Category: life advice

6 Loving Ways To Broadcast Body Confidence

Body confidence is about self-esteem, self-love, and self-care. Also: how good your bra fits and how good your posture is. Click through for 6 easy ways you can show people you have body confidence today!

This guest post comes to us via Sally McGraw of Already Pretty fame.  She writes about style, body image, and self-love every single day.  

In a culture that encourages women to engage in trash talk about their own bodies, in which body confidence is an act of bravery, it can be daunting to consider broadcasting pride in your own physical form.

But you CAN do it, even in the face of an oppressive environment, reluctant peers, and your own hesitation. I swear! It’s true!

Broadcasting body confidence doesn’t have to mean wearing an “I Love My Body” tee shirt or responding to every compliment by say, “Oh, I know.” There are a million tiny ways that you can tell the world you love your body, just as it is. Click To Tweet

And in doing so, you may just encourage other women to follow suit.

6 Loving Ways To Broadcast Body Confidence


7 Successful Women Share Their Stories Of Life At 22

What was life like at 22 for some of your favorite successful women? If you're having a quarter life crisis, you're a recent college grad, or your just struggling with your 20s, this post will help!

When I was 22, I was working for a horrible, horrible boss in an office without windows. Between rent and college debt, I had $15 (yes, really) of disposable income per week. Even though I knew my life wouldn’t be like that forever, I had a really hard time imagining a future that didn’t involve ramen noodles and Sunday night oh-god-I-have-to-work-tomorrow stomachaches.

In an attempt to show you guys that really, it gets better, I asked some of my favorite, most successful ladies to share their stories of life at 22 versus their life now.

Life at 22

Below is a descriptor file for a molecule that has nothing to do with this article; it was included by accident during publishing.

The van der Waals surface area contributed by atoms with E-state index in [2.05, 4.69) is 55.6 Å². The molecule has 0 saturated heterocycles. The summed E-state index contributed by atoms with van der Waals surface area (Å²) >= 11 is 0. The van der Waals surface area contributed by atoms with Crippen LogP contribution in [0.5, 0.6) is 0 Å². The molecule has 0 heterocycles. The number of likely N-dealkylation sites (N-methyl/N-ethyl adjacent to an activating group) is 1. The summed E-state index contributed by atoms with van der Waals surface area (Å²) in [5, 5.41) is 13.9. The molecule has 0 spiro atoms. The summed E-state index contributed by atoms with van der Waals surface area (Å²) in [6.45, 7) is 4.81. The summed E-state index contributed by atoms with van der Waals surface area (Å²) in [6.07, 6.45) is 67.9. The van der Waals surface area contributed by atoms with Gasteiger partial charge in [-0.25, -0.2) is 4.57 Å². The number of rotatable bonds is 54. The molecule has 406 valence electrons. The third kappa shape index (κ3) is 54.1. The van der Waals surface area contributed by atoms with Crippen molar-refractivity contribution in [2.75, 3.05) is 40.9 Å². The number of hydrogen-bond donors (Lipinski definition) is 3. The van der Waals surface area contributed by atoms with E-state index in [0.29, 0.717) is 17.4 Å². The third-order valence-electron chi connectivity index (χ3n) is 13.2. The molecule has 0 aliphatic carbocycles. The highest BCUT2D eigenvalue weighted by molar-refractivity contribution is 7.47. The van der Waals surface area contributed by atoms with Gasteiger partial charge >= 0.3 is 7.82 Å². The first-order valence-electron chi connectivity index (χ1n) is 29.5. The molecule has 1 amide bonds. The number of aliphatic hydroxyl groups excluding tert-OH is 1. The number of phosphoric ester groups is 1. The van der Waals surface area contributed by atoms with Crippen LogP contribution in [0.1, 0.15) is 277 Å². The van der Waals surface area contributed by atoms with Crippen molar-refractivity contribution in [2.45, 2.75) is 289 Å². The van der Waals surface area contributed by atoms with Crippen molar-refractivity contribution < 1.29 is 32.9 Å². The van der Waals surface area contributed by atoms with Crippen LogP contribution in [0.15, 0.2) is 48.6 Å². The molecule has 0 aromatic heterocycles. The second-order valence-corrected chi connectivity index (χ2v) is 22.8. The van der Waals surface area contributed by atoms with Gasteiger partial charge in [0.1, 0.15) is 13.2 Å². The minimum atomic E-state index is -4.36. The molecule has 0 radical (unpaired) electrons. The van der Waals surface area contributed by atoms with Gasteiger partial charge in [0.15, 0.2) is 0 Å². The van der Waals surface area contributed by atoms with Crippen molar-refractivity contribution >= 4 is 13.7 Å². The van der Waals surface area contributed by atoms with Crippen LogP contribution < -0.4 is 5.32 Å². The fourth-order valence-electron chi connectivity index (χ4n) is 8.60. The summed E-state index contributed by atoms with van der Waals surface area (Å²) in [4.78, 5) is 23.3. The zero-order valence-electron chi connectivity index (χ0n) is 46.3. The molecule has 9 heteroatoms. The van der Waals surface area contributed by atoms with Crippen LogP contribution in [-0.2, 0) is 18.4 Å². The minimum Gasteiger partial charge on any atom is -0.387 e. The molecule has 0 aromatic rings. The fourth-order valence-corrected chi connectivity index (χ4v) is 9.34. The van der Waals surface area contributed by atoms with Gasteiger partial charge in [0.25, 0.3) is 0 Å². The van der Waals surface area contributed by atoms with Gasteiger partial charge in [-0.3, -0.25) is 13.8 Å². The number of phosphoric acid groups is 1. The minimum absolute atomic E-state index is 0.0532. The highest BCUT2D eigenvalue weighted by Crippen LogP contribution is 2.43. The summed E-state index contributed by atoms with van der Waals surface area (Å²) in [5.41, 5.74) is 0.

Christina Holm-Sandok, Style Architects

At 22: My boss would take credit for my work, had unrealistic expectations and made me cry weekly. I spent every chance I could hitting the town with my girlfriends…crossing our fingers that guys would buy us drinks – we certainly couldn’t afford our lifestyle. I lived with my best friend in a tiny yet adorable apartment that was in a shady part of town.

Now: I own my own business yet still manage to put unrealistic expectations on myself. Now I spend every chance I can traveling or relaxing on our patio. My cocktails no longer require flirting although my husband appreciates it! We live in a 1920’s home in a quaint neighborhood. Life is simpler…and most importantly, happier!

Rachel Hills, Musings of an Inappropriate Woman

At 22: I knew I wanted to write smart things about gender and social issues, but I didn’t have the foggiest of how to go about it. I took a day job doing communications work for an NGO and spent my evenings running a youth media organization with a bunch of friends, including the guy who would later become my husband.

Now: I’ve written a couple of hundred articles for most of my favorite magazines, newspapers and websites. I live in London, and have traveled to 12 countries in the past two years. Right now I’m working on a book on sex, power and identity for Simon and Schuster and Penguin.

What was life like at 22 for some of your favorite successful women? If you're having a quarter life crisis, you're a recent college grad, or your just struggling with your 20s, this post will help!

Ana Alexandre, Life coach + nutritionist

At 22: I was working in a bar for a gross boss who would hit on a different waitress every shift. Although I made decent cash, I hated waitressing and never having a weekend to myself. I lived in a tiny bachelor apartment in a neighborhood I wasn’t crazy about.

Now: I love what I do! I can put in a lot of hours but it doesn’t feel like WORK. For this I am super grateful. I live in my favorite neighborhood in a city that I am at most 20 min away from the sea.

Karina Cousineau, dress designer + business owner

At 22: I was living on Bali in Indonesia working for S.L.I.I (space island light industry) My job was head of production for a small apparel company. Not speaking Indonesian was challenging, but slowly slowly I learned. The people were generous and joyful. It was a wonderful learning experience!

Now: Some years later, my life is similar in many ways. Heading design and production for my company Karina Dresses entails many of the same type work. Our Brooklyn production house does not require me to ride a motorcycle through streets filled with cows, chickens and village activity: Similar tasks are required and the streets of Brooklyn can be equally hectic. I lived at the beach on Bali and now live in a jungle in Brooklyn – both are full of life and exciting!